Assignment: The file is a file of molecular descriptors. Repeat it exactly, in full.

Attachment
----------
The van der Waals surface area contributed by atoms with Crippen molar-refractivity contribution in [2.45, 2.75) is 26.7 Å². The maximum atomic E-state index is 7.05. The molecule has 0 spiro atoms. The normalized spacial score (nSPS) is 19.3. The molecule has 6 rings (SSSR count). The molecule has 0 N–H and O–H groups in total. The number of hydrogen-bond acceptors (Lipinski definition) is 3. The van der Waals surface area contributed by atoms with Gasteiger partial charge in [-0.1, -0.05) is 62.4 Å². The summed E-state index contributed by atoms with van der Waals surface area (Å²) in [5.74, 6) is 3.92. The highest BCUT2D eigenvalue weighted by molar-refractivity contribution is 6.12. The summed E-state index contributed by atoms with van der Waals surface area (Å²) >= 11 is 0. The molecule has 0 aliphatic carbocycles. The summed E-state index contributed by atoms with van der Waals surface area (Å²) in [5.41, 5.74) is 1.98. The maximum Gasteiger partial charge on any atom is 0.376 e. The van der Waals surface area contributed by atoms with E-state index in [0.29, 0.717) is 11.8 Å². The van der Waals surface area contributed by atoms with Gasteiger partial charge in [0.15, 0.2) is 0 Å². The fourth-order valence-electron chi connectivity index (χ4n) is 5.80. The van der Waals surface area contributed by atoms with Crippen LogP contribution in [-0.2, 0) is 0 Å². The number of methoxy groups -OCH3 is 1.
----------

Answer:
The van der Waals surface area contributed by atoms with Crippen molar-refractivity contribution in [2.45, 2.75) is 26.7 Å². The maximum atomic E-state index is 7.05. The molecule has 0 spiro atoms. The normalized spacial score (nSPS) is 19.3. The molecule has 6 rings (SSSR count). The molecule has 0 N–H and O–H groups in total. The number of hydrogen-bond acceptors (Lipinski definition) is 3. The van der Waals surface area contributed by atoms with Gasteiger partial charge in [-0.1, -0.05) is 62.4 Å². The summed E-state index contributed by atoms with van der Waals surface area (Å²) in [5.74, 6) is 3.92. The highest BCUT2D eigenvalue weighted by molar-refractivity contribution is 6.12. The summed E-state index contributed by atoms with van der Waals surface area (Å²) >= 11 is 0. The molecule has 0 aliphatic carbocycles. The summed E-state index contributed by atoms with van der Waals surface area (Å²) in [5.41, 5.74) is 1.98. The maximum Gasteiger partial charge on any atom is 0.376 e. The van der Waals surface area contributed by atoms with E-state index in [0.29, 0.717) is 11.8 Å². The van der Waals surface area contributed by atoms with Gasteiger partial charge in [0.15, 0.2) is 0 Å². The fourth-order valence-electron chi connectivity index (χ4n) is 5.80. The van der Waals surface area contributed by atoms with Crippen LogP contribution in [-0.2, 0) is 0 Å². The number of methoxy groups -OCH3 is 1.